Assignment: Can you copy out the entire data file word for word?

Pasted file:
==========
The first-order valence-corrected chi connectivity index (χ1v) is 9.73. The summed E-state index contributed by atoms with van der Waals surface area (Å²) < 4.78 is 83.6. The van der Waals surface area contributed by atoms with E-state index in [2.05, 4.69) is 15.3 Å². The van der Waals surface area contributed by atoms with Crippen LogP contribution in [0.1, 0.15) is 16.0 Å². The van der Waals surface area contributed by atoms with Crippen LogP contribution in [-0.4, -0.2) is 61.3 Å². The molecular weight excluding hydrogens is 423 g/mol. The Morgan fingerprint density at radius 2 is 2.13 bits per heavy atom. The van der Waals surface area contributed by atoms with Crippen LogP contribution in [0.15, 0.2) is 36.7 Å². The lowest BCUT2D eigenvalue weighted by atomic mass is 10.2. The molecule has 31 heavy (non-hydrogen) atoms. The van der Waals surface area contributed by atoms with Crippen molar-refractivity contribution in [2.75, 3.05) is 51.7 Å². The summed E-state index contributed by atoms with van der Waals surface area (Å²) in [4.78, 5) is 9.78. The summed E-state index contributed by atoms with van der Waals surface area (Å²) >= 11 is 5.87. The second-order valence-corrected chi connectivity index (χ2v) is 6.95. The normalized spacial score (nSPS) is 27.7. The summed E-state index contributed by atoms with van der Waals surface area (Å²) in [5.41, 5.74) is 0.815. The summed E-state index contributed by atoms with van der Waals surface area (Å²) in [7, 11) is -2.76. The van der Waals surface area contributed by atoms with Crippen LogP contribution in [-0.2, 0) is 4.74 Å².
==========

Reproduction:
The first-order valence-corrected chi connectivity index (χ1v) is 9.73. The summed E-state index contributed by atoms with van der Waals surface area (Å²) < 4.78 is 83.6. The van der Waals surface area contributed by atoms with E-state index in [2.05, 4.69) is 15.3 Å². The van der Waals surface area contributed by atoms with Crippen LogP contribution in [0.1, 0.15) is 16.0 Å². The van der Waals surface area contributed by atoms with Crippen LogP contribution in [-0.4, -0.2) is 61.3 Å². The molecular weight excluding hydrogens is 423 g/mol. The Morgan fingerprint density at radius 2 is 2.13 bits per heavy atom. The van der Waals surface area contributed by atoms with Crippen LogP contribution in [0.15, 0.2) is 36.7 Å². The lowest BCUT2D eigenvalue weighted by atomic mass is 10.2. The molecule has 31 heavy (non-hydrogen) atoms. The van der Waals surface area contributed by atoms with Crippen molar-refractivity contribution in [2.75, 3.05) is 51.7 Å². The summed E-state index contributed by atoms with van der Waals surface area (Å²) in [4.78, 5) is 9.78. The summed E-state index contributed by atoms with van der Waals surface area (Å²) >= 11 is 5.87. The second-order valence-corrected chi connectivity index (χ2v) is 6.95. The normalized spacial score (nSPS) is 27.7. The summed E-state index contributed by atoms with van der Waals surface area (Å²) in [5.41, 5.74) is 0.815. The summed E-state index contributed by atoms with van der Waals surface area (Å²) in [7, 11) is -2.76. The van der Waals surface area contributed by atoms with Crippen LogP contribution in [-0.2, 0) is 4.74 Å².